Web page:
Man sentenced for shooting into Wellsville home

LISBON – A 3-year-old Wellsville boy was rummaging through his toy box on July 29 when an errant bullet from a drug-related shooting just missed him.

On Friday, the man responsible for pulling the trigger- Queysan L. Sallis – was sentenced to a maximum of five years in prison by Columbiana County Common Pleas Court Judge Scott Washam.

Sallis, 18, of Midland, Pa., previously pleaded guilty to one count of improper shooting of a firearm into a home and a second count of improper shooting of a firearm in or near a prohibited premise.

“Here we have another example of the connection between drugs and violence in our county,” assistant county prosecutor Ryan Weikart told Washam at the sentencing hearing.

Weikart said Sallis and his cousin, Lamar T. Coles, were in Wellsville that evening because of a dispute over marijuana and money with someone who lives on 16th Street. Next door lives Jesse Jackson and his wife and three children.

The argument spilled out into the street when Sallis and Coles started to leave but changed their mind. This is when Sallis is believed to have fired three to five shots from a .25-caliber handgun in the direction of the home on 16th Street.

One of the wayward shots went through the dining room window at the Jackson residence, deflecting off the wall about two feet above a toy box. Weikart said the Jacksons’ 3-year-old son was playing in the area when this occurred.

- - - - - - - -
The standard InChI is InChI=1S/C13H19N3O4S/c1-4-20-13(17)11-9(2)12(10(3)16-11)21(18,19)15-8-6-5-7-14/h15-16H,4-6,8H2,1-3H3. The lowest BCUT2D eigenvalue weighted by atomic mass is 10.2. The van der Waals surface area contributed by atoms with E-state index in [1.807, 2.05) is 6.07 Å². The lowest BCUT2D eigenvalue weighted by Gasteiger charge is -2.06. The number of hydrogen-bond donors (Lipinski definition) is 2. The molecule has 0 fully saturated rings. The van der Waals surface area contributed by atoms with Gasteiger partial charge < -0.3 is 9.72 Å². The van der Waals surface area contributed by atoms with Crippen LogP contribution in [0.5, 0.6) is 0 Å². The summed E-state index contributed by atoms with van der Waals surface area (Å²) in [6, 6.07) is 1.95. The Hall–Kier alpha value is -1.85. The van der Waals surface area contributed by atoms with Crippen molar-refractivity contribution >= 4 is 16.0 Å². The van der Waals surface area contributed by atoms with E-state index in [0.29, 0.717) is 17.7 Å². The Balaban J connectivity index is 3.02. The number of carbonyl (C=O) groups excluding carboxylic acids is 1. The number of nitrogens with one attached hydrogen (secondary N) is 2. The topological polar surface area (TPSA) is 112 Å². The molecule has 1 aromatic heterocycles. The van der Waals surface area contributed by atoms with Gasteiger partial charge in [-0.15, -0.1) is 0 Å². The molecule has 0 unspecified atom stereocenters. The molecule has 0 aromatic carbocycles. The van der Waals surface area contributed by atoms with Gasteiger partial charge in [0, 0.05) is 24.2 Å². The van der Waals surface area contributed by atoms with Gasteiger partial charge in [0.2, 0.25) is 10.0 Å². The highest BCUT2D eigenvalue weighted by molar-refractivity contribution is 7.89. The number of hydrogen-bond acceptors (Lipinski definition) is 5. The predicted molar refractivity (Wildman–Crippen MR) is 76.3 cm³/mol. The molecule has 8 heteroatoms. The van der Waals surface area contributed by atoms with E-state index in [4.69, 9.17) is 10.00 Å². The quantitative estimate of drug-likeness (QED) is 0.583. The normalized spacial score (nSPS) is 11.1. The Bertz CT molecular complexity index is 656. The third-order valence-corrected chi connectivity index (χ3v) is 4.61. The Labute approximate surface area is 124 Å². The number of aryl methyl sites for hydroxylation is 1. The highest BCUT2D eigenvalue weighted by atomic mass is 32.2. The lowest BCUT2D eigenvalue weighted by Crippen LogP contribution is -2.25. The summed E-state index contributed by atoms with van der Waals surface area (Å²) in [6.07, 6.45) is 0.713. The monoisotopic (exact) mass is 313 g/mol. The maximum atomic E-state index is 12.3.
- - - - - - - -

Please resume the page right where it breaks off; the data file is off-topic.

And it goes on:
“If that shot had hit two feet lower we’d be talking about a different charge today,” Weikart said.

One of the Jacksons’ older children still has trouble sleeping alone in her room at night because of the shooting, he said.

“It’s having a lasting effect on those children,” Weikart said.

Following the shooting, Sallis and Coles fled to a friend’s home on 14th Street and broke in. A girl who lived there called Wellsville police, and the pair were found hiding in an upstairs bedroom, while the handgun was located wrapped in a bag under some clothes in a plastic tote.

This resulted in a burglary charge filed against Sallis, which was dropped by the prosecution as part of the plea deal. Meanwhile, Coles is scheduled to go on trial in January for burglary.

Prior to being sentenced, Sallis apologized for his actions, saying he has young nieces and nephews. “I pray for the family. I know I’m young and made a bad choice,” he said, adding, “I’m sorry. I seriously are.”

Weikart noted that Sallis had an extensive record as a juvenile and has been in trouble at the county jail since his arrest that night. He was given credit for 136 days already spent in jail.